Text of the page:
In this very familiar song, Rudolph learns who he is and who he was made to be. Ten years ago, during a writing assignment for Worldwide Challenge magazine, I picked up a powerful way to daily remind myself of my identity.
I was writing about a staff member with the high school ministry of Cru. During one of many interviews, I noticed a small chain peeking out from under Vince’s shirt collar. I wondered whether I should ask about the necklace – most men don’t wear jewelry. It might be significant to the story, or it could just be an embarrassing and intrusive question about nothing at all. I decided to ask.
Vince pulled out a red dog tag on the end of a beaded chain. In the military, he explained, soldiers wear these tags so that if their body is burned beyond recognition, someone can accurately identify them. The tag bears important facts about the person's identity.
“Were you in the armed forces?” I asked.
No, he answered.
“So what's up? And why is your dog tag blank?” I asked, excited about my discovery.
Vince continued. His dog tag was both blank and red. He wore it to remind him of his true identity: that he is the property of Jesus Christ, purchased by the Savior’s blood shed on the cross. Vince wanted a daily reminder that Jesus shed that blood for him. Like it says in 1 Corinthians 6:20, “You were bought at a price. Therefore honor God with your body.” Vince wanted to remember every day that his real identity was a child of God, made possible because of Jesus’ sacrifice.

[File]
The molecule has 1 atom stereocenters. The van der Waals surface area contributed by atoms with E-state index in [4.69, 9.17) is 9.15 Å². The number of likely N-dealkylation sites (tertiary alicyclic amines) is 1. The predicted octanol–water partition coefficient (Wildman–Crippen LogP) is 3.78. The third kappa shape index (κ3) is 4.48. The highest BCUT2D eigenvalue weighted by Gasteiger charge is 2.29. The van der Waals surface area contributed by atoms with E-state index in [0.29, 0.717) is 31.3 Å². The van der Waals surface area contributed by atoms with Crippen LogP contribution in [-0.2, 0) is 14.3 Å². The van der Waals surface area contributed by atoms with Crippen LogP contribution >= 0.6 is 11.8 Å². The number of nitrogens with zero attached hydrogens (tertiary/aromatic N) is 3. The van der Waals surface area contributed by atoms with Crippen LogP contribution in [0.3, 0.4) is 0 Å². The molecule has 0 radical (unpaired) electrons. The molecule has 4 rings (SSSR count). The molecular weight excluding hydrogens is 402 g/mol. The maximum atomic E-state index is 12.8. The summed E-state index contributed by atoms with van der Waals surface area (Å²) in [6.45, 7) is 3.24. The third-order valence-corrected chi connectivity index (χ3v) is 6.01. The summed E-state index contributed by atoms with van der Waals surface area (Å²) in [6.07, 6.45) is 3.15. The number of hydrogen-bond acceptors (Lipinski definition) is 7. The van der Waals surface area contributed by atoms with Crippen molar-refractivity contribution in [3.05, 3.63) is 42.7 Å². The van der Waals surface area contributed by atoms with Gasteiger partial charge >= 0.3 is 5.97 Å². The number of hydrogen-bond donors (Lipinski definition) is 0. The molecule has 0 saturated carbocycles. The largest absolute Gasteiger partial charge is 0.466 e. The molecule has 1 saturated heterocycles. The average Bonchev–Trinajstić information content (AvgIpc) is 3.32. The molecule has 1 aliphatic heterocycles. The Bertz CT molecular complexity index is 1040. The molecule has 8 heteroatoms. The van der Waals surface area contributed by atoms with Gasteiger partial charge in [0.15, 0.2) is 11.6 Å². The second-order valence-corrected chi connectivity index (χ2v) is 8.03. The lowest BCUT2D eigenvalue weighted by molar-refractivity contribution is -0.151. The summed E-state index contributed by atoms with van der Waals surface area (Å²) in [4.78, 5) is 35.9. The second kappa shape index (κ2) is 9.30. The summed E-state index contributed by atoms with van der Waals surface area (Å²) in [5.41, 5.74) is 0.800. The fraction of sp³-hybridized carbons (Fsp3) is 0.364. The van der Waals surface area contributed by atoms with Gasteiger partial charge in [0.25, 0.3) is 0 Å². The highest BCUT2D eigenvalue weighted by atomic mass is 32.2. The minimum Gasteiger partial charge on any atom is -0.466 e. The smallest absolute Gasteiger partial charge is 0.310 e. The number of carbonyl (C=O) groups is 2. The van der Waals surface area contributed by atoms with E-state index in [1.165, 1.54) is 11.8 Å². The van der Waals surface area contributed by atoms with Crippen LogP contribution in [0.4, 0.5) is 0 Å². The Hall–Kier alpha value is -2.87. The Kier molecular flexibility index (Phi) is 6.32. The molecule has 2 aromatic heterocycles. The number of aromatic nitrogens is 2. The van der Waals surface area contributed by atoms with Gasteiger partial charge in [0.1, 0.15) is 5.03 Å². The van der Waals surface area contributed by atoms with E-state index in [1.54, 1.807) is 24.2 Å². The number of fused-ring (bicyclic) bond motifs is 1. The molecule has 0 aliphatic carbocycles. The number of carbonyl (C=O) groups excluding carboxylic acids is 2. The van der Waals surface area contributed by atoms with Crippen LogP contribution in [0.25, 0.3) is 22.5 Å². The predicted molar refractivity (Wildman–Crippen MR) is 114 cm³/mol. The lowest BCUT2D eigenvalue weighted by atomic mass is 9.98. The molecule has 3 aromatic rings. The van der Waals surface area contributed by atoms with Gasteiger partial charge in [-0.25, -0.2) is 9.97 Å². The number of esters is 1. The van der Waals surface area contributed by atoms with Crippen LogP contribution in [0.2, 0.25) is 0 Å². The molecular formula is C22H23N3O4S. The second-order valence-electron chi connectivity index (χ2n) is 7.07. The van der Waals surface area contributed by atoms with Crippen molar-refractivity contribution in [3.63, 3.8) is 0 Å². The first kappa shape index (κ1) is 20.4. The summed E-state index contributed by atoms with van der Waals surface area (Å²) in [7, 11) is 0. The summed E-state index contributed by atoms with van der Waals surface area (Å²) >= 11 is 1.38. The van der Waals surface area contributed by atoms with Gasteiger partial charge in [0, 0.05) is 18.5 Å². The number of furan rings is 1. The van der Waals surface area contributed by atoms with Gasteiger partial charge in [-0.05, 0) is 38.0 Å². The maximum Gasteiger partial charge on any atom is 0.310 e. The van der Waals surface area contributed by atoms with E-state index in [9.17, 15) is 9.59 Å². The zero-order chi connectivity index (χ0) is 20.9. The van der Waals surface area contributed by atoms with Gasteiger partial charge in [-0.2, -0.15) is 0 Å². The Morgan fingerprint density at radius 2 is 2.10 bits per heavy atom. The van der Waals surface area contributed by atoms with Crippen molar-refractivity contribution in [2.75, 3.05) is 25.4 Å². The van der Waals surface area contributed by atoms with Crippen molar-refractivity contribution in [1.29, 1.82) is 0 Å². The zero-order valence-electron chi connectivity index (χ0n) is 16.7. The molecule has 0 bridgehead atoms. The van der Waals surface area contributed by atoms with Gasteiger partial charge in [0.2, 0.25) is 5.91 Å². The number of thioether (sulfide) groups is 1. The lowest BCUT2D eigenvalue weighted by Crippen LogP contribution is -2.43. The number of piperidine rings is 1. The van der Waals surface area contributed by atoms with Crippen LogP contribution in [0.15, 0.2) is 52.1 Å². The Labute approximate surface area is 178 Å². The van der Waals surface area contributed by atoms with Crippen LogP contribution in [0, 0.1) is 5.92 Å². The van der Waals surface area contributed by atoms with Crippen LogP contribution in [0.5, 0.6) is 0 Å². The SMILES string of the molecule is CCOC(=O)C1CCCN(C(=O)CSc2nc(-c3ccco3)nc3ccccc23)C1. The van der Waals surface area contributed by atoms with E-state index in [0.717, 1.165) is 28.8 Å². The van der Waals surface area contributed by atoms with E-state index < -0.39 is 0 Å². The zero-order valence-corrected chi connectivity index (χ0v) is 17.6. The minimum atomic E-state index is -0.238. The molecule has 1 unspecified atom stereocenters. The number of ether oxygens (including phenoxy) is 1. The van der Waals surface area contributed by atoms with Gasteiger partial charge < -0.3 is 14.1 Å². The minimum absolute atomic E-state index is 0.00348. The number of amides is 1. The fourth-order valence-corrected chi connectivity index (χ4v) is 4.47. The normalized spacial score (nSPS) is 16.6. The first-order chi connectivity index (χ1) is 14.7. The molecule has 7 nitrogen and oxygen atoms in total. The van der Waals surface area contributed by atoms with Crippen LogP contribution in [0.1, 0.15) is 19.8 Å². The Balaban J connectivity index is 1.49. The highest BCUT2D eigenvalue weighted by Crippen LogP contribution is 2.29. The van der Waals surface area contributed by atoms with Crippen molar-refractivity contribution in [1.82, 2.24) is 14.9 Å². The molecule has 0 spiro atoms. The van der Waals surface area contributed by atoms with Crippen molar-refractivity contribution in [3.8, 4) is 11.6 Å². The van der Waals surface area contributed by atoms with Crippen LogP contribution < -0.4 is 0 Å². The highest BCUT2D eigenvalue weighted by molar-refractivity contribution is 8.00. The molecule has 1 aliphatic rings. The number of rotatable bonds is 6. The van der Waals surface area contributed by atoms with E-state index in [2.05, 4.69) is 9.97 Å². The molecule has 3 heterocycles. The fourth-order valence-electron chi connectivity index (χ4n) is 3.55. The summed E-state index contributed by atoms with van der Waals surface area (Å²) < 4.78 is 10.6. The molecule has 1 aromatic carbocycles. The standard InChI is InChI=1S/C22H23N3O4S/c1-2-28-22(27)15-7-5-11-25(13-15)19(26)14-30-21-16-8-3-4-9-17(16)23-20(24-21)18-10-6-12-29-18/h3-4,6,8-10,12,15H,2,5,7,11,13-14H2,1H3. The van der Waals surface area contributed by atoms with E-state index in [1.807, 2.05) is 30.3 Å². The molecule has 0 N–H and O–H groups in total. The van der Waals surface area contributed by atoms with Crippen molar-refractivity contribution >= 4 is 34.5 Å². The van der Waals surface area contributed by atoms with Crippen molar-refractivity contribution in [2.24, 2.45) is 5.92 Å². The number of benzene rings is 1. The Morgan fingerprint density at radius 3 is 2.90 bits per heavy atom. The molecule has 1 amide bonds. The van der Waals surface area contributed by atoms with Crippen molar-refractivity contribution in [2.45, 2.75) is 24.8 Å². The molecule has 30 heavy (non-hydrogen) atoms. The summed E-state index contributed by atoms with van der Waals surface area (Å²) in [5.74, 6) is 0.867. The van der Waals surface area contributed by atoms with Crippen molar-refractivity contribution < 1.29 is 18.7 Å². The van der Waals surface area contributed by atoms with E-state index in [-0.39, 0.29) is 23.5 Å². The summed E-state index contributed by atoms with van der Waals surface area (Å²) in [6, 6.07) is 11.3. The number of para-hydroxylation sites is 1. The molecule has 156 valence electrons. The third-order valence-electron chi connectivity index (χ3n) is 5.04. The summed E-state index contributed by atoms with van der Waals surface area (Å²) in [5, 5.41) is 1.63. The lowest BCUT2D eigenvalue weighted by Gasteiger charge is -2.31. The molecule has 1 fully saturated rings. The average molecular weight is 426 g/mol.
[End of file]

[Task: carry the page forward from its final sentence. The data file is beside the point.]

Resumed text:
Vince also explained that his dog tag reminded him that he was in a war or, as the book of Ephesians describes it, “a spiritual battle.” It helped him remember that he serves a bigger cause than himself.
In 2005, I was explaining “who we are in Christ” to the Bible study I led at our church, and I remembered Vince’s necklace. A few days later, I ordered one online. I inscribed 1 Corinthians 6:20 to help me remember the point – in a culture obsessed with self-identity, my real identity is in Jesus. Sure, He has given me skills and gifts, and I am unique from everyone else. He made me that way. But once I find my identity in belonging to Jesus, I can enjoy those gifts, understand their purpose and appreciate my real value. Jesus paid a ransom for me on that cross.
Everyday, when I put my dog tag around my neck, I remember that I belong to Jesus, that He bought me at a great price. I am forgiven. And I am in His service.
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